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Could casual sex make us happier?

A new report by US psychologists suggests that one-night stands can boost life satisfaction and self-esteem. So why are we so coy when it comes to talking about them?

Chloe Hamilton
Wednesday 02 July 2014 17:13 BST

Ok, I admit it. I’ve had casual sex. Once in New York with a man I knew I’d never see again and a couple of times with a friend who should have known better.

The experiences differed greatly. Meaningless sex with my friend should have been light-hearted, imaginative, and fun. In reality, our short lived tryst culminated in me sobbing and sprinting to the nearest train station in a cold December fog after he took a phone call from his ex-girlfriend post-coitus. By comparison, sex with my New Yorker was spontaneous, anonymous, and totally devoid of feeling. After a night between the sheets (no spooning) I kicked him out of my bed in the early hours and continued my holiday with a spring in my step.

Imagine my curiosity then, when I discovered a recent study, conducted by sex researcher Dr Zhana Vrangalova, had concluded that no-strings-attached sex can actually be beneficial. For some of us, getting down and dirty with a stranger boosts life satisfaction and self-esteem, and can even lessen anxiety.

Whether a one night stand will leave you skipping or sobbing all the way to the train station depends on your “sociosexuality”, according to Dr Vrangalova. Sociosexual orientation is determined by your motivation for, attitudes toward, and past experience with casual sex. Those with a less restricted sociosexuality are more comfortable engaging in sex without love, commitment or closeness.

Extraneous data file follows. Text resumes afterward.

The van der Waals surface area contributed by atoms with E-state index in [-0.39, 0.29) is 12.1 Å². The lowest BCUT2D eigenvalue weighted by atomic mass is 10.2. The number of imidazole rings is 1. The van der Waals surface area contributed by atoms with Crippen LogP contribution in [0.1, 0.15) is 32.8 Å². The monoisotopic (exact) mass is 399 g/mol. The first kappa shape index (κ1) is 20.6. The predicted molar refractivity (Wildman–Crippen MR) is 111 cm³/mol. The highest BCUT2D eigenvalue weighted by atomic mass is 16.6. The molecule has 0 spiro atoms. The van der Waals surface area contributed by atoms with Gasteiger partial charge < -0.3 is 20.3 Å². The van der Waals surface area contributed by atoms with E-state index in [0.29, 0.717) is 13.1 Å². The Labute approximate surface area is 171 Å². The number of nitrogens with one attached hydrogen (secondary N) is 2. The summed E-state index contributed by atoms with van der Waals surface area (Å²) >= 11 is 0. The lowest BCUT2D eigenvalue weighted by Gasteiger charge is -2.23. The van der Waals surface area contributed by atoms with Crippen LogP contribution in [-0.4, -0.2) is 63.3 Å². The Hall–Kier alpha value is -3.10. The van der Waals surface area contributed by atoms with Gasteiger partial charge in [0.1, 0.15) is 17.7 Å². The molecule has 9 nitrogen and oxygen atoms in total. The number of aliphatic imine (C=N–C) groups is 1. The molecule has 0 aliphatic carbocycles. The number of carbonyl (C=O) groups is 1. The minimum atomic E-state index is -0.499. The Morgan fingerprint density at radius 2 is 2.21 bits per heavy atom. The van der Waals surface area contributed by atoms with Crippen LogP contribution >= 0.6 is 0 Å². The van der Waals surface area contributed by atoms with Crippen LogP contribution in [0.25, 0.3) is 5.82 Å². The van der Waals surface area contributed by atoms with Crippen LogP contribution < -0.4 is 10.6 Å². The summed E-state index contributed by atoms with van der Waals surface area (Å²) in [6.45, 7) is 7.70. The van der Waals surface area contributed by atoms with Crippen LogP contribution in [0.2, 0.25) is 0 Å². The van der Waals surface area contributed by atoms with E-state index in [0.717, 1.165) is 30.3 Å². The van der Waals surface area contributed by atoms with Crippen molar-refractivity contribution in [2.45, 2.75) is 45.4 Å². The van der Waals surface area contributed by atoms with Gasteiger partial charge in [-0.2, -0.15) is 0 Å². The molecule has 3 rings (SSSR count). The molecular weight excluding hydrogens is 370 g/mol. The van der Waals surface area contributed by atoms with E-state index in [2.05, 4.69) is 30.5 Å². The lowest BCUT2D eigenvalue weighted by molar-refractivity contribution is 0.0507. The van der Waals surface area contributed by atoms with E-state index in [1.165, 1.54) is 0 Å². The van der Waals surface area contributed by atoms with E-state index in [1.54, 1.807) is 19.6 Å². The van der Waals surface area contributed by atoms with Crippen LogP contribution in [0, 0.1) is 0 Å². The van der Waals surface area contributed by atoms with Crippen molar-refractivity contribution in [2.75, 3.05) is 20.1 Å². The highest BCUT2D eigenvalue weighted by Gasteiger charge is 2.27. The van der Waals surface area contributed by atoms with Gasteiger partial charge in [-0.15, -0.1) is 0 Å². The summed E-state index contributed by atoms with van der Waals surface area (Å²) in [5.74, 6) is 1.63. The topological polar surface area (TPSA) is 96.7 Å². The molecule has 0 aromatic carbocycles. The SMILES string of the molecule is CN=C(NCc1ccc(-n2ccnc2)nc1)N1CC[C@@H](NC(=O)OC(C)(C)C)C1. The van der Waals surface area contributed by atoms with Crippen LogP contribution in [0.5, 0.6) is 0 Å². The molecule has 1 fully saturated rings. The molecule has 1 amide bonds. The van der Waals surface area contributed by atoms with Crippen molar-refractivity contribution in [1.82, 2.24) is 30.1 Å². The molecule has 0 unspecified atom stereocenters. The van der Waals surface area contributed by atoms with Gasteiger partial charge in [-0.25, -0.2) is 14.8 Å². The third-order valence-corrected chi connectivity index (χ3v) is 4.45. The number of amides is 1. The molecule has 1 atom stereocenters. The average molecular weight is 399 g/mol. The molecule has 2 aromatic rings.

As part of Dr Vrangalova’s study, 370 students were surveyed for nine months about their sexual feelings, behaviour and overall wellbeing. They were questioned about their views on casual sex, how many people they had engaged in casual sex with, and their level of sexual desire.

The 42 per cent who had indulged in, and enjoyed, casual sex were defined as being sociosexual and reported higher self-esteem and lower rates of depression than people who hadn’t got amorous with an unfamiliar.

Unfortunately, the idea of casual sex still leaves a bitter taste in the mouths of prudes. A Facebook post asking my friends to reveal their most candid sexual exploits yielded no results and trust me, my pals are no saints. Why are we so coy when it comes to admitting to one night stands?


In an attempt to bring no-strings shagging to the masses, Dr Vrangalova has set up the Casual Sex Project, which is billed as a collaborative effort to share true stories of casual sex experiences of all kinds: the good, the bad, and the downright ugly. In reality, it’s a website to which horny Henrys can submit their own stories of sexual debauchery in as much detail as they dare. The only prerequisite? It must involve sex (however you define sex) with someone you are not in a serious romantic relationship with.